The Association Video Gameplay has with College Students Academic Achievement and Aggression



Palabras clave:

video games, academic achievement, college students, aggression


This study examined the association playing video games has with college students' academic achievement and aggression. Researchers used a cross-sectional research design with convenience sampling using an online survey. The sample consisted of 173 students from colleges in Puerto Rico. For the first objective, researchers performed a multiple linear regression with time spent playing video games, employment status, and hours worked as predictors of students' grade point average (GPA). The proposed model predicted five percent of the variance related to GPA, F(3, 167) = 3.13, p = .03,  = .05. However, the only significant predictor was time spent playing video games. The results suggest that playing video games had a small negative effect on surveyed students' academic performance. Researchers performed a Pearson correlation between playing violent games and the Buss and Perry Aggression Questionnaire for the second objective. The results suggest no significant correlation exists between playing violent games and college students' aggression, r(157) = .10, p = .23. In conclusion, playing video games had a small negative effect on this study participants' academic achievement, but not on their aggression. Implications of these findings recommendations for future studies are discussed.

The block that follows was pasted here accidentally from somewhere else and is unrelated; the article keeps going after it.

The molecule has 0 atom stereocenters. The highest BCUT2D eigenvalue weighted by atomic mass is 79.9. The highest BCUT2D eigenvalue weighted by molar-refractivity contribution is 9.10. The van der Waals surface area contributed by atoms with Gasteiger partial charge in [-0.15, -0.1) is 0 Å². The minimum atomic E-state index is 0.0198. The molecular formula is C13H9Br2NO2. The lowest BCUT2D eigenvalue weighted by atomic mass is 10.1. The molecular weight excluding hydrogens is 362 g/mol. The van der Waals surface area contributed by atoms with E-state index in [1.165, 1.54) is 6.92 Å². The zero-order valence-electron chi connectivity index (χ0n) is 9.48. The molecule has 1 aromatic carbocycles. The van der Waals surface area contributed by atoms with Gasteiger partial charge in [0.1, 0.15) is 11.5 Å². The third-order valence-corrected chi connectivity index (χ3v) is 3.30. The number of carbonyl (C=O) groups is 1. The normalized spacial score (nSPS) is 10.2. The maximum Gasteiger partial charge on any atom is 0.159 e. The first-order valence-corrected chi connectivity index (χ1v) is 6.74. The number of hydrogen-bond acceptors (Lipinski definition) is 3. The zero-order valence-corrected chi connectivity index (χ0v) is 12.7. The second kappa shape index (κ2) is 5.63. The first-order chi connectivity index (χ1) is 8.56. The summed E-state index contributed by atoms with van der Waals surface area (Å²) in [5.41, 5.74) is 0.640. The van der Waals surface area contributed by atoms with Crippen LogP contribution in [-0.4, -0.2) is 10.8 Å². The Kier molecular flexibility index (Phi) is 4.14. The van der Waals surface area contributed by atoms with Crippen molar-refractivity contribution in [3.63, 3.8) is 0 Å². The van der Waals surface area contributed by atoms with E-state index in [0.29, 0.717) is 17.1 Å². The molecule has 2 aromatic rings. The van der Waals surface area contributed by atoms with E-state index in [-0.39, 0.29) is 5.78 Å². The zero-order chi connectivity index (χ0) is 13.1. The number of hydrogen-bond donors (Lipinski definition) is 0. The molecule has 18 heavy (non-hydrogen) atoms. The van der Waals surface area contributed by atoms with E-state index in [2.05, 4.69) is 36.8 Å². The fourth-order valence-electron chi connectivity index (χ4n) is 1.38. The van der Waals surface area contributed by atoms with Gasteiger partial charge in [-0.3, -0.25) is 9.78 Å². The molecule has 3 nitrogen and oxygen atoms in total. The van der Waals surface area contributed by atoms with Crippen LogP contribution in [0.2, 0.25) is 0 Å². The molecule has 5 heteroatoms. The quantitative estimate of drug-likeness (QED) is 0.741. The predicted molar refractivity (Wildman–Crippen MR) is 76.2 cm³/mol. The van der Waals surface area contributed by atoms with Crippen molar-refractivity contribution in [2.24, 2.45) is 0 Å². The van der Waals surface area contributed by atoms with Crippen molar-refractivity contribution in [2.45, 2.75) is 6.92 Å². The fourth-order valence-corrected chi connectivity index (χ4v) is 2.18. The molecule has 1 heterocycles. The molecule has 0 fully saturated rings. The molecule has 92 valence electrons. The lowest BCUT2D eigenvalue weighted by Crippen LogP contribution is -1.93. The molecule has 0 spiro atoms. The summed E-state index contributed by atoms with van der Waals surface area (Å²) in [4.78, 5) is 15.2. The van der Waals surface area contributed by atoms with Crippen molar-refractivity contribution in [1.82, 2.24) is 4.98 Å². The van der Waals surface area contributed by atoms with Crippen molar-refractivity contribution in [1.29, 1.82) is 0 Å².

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Cómo citar

Ortiz-Ortiz, Y. O., Torres-Lebrón, A. P., Badillo-Cabrera, A. L., Velo-Nazario, S. G., & González-González, M. (2022). The Association Video Gameplay has with College Students Academic Achievement and Aggression. Revista Caribeña De Psicología, 6(1), e6251.



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